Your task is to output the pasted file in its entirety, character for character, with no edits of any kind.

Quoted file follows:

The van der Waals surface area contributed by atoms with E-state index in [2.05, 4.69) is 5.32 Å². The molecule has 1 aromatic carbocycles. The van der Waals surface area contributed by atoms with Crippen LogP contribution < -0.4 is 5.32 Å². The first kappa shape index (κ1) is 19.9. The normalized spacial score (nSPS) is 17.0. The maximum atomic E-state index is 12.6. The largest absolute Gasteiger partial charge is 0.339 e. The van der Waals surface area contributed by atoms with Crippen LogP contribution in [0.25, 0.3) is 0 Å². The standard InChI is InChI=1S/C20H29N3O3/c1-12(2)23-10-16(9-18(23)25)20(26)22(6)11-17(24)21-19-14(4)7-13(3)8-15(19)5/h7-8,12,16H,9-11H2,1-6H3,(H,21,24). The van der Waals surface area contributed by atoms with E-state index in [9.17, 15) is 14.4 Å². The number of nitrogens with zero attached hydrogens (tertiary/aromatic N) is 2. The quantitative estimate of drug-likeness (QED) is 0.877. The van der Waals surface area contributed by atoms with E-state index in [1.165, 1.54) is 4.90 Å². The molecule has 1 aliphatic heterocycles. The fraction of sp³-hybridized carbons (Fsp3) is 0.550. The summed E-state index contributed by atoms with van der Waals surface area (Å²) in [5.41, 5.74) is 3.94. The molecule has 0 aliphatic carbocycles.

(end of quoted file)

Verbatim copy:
The van der Waals surface area contributed by atoms with E-state index in [2.05, 4.69) is 5.32 Å². The molecule has 1 aromatic carbocycles. The van der Waals surface area contributed by atoms with Crippen LogP contribution < -0.4 is 5.32 Å². The first kappa shape index (κ1) is 19.9. The normalized spacial score (nSPS) is 17.0. The maximum atomic E-state index is 12.6. The largest absolute Gasteiger partial charge is 0.339 e. The van der Waals surface area contributed by atoms with Crippen LogP contribution in [0.25, 0.3) is 0 Å². The standard InChI is InChI=1S/C20H29N3O3/c1-12(2)23-10-16(9-18(23)25)20(26)22(6)11-17(24)21-19-14(4)7-13(3)8-15(19)5/h7-8,12,16H,9-11H2,1-6H3,(H,21,24). The van der Waals surface area contributed by atoms with E-state index in [9.17, 15) is 14.4 Å². The number of nitrogens with zero attached hydrogens (tertiary/aromatic N) is 2. The quantitative estimate of drug-likeness (QED) is 0.877. The van der Waals surface area contributed by atoms with E-state index in [1.165, 1.54) is 4.90 Å². The molecule has 1 aliphatic heterocycles. The fraction of sp³-hybridized carbons (Fsp3) is 0.550. The summed E-state index contributed by atoms with van der Waals surface area (Å²) in [5.41, 5.74) is 3.94. The molecule has 0 aliphatic carbocycles.